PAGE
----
Alexei V. Finkelstein

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We present a method for predicting folding rates of proteins from their amino acid sequences only, or rather, from their chain lengths and their helicity predicted from their sequences. The method achieves 82% correlation with experiment over all 64 "two-state" and "multistate" proteins (including two artificial peptides) studied up to now.
Guided by the recent success of empirical model predicting the folding rates of small two-state folding proteins from the relative contact order (CO) of their native structures, by a theoretical model of protein folding that predicts that logarithm of the folding rate decreases with the protein chain length L as L(2/3), and by the finding that the folding(More)
We demonstrate that chain length is the main determinant of the folding rate for proteins with the three-state folding kinetics. The logarithm of their folding rate in water (k(f)) strongly anticorrelates with their chain length L (the correlation coefficient being -0.80). At the same time, the chain length has no correlation with the folding rate for(More)
When a protein folds or unfolds, it has to pass through many half-folded microstates. Only a few of them can be seen experimentally. In a two-state transition proceeding with no accumulation of metastable intermediates [Fersht, A. R. (1995) Curr. Opin. Struct. Biol. 5, 79-84], only the semifolded microstates corresponding to the transition state can be(More)
A small number of folding patterns describe in outline most of the known protein globules, the same folds being found in non-homologous proteins with different functions. We show that the 'popular' folding patterns are those which, due to some thermodynamic advantages of their structure, can be stabilized by a lot of random sequences. In contrast, the folds(More)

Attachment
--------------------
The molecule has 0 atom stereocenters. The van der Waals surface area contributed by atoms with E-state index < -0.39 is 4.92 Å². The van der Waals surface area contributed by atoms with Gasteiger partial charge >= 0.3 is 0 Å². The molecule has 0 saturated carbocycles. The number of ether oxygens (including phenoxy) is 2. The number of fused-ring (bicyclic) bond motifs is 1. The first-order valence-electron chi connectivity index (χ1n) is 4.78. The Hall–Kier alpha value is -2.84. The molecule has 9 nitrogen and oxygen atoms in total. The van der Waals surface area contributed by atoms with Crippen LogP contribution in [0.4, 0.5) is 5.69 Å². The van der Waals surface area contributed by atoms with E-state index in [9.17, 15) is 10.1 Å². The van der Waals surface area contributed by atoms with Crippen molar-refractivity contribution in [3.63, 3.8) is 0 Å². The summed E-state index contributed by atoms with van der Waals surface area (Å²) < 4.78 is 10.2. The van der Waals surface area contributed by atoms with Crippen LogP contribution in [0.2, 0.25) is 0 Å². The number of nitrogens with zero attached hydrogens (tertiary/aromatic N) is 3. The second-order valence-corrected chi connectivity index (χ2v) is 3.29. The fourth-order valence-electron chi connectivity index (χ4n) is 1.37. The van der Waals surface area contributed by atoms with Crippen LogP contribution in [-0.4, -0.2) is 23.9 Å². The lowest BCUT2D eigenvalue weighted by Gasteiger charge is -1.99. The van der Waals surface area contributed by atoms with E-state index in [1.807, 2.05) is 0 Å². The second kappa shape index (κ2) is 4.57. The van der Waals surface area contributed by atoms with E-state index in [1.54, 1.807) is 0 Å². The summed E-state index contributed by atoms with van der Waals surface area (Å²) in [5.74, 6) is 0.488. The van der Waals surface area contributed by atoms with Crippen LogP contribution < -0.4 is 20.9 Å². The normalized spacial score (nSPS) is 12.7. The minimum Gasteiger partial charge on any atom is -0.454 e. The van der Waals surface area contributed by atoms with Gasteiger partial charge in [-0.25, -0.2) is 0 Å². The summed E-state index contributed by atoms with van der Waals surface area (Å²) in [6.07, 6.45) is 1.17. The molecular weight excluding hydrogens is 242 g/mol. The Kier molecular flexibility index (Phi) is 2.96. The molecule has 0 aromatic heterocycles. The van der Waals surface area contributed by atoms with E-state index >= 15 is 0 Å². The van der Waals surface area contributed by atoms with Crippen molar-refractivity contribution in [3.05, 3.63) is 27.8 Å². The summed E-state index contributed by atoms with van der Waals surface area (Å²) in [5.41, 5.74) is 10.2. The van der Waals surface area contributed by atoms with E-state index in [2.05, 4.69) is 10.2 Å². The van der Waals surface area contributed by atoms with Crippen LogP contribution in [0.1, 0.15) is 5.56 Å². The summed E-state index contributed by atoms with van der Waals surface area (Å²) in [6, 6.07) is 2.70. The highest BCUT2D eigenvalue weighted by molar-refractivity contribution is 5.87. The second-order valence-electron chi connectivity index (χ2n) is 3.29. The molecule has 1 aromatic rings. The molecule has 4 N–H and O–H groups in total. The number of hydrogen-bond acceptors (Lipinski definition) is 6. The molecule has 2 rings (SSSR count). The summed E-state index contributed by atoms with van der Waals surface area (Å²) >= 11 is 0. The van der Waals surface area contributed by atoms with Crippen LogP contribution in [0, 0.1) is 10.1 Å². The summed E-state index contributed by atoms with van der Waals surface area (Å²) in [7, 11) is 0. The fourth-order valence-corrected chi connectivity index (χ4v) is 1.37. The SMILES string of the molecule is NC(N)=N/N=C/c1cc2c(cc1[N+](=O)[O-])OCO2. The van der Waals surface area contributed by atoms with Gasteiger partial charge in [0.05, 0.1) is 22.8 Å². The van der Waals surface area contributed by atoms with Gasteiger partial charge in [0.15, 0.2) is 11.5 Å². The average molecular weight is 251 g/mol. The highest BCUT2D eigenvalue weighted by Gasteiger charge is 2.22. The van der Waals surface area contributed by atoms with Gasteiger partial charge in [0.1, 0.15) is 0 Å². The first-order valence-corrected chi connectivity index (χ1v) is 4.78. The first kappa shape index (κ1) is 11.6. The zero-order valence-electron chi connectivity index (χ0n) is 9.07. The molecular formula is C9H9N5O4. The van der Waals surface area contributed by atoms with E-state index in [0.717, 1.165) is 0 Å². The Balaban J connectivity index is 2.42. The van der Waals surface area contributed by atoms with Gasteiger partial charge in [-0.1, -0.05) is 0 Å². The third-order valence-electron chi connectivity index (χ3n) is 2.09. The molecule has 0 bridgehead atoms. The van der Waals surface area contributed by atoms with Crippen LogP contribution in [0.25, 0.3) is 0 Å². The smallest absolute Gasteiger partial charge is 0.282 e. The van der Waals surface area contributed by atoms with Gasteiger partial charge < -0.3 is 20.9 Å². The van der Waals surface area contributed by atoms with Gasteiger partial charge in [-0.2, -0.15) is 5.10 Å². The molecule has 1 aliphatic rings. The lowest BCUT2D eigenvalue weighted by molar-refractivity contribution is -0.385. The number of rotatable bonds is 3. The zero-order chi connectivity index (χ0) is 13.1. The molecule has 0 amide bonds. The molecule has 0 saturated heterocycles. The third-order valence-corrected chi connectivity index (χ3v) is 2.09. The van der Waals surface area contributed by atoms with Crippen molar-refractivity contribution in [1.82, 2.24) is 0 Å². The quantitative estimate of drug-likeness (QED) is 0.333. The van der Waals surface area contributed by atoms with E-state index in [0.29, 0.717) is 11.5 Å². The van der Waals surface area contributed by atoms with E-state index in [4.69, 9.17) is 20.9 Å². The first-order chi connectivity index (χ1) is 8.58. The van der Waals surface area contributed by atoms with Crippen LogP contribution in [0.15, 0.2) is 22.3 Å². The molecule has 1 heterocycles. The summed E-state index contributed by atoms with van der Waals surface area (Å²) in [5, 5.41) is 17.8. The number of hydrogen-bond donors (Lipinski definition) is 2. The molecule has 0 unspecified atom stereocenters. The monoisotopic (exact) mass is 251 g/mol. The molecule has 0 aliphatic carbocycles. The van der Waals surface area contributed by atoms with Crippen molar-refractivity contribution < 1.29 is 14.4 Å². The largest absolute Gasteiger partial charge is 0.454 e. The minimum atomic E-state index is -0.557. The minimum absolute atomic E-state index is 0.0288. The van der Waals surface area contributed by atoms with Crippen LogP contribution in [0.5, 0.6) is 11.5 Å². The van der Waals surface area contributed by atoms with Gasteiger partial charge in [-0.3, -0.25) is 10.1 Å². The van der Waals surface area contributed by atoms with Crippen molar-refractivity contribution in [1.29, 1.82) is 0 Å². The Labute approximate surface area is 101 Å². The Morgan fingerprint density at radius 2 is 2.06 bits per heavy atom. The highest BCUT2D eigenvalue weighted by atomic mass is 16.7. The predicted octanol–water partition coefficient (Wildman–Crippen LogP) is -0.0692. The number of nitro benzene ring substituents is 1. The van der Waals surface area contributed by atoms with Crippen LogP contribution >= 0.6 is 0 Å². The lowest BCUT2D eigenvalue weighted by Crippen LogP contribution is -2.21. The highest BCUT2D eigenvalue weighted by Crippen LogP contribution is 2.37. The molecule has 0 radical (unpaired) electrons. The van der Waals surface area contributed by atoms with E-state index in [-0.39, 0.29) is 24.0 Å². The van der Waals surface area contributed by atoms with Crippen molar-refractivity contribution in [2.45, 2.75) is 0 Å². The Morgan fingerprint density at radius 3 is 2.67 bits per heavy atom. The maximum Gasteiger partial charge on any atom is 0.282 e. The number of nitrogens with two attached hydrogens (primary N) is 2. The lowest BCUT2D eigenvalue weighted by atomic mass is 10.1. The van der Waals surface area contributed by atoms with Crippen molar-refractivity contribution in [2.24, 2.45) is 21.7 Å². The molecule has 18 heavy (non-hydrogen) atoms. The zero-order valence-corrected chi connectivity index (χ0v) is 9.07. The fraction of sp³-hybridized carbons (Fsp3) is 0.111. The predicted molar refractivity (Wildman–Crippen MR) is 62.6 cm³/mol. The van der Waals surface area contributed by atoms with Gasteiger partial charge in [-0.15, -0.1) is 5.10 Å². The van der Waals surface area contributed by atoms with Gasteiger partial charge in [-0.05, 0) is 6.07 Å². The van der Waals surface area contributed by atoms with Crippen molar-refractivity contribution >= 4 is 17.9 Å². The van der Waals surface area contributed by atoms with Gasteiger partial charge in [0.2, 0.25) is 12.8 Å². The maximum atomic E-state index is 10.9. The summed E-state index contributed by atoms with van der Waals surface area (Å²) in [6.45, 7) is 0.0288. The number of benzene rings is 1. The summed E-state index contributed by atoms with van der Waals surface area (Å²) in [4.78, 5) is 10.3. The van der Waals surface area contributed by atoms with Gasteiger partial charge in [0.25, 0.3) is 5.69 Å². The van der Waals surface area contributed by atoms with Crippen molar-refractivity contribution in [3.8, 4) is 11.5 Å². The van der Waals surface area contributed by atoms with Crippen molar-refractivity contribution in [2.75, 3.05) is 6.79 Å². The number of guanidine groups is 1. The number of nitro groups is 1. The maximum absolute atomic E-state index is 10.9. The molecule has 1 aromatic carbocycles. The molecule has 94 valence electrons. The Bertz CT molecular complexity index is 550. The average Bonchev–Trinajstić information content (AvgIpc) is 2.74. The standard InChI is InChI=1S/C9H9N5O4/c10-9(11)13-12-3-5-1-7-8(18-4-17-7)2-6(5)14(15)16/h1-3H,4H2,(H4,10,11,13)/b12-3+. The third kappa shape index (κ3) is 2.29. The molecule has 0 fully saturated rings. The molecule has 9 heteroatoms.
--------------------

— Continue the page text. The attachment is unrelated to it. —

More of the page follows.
Archaea, bacteria and eukaryotes represent the main kingdoms of life. Is there any trend for amino acid compositions of proteins found in full genomes of species of different kingdoms? What is the percentage of totally unstructured proteins in various proteomes? We obtained amino acid frequencies for different taxa using 195 known proteomes and all(More)
We present two new sets of energy functions for protein structure recognition, given the primary sequence of amino acids along the polypeptide chain. The first set of potentials is based on the positions of alpha- and the second on positions of beta- and alpha-carbon atoms of amino acid residues. The potentials are derived using a theory of Boltzmann-like(More)
Protein structure prediction is limited by the inaccuracy of the simplified energy functions necessary for efficient sorting over many conformations. It was recently suggested (Finkelstein, Phys Rev Lett 1998;80:4823-4825) that these errors can be reduced by energy averaging over a set of homologous sequences. This conclusion is confirmed in this study by(More)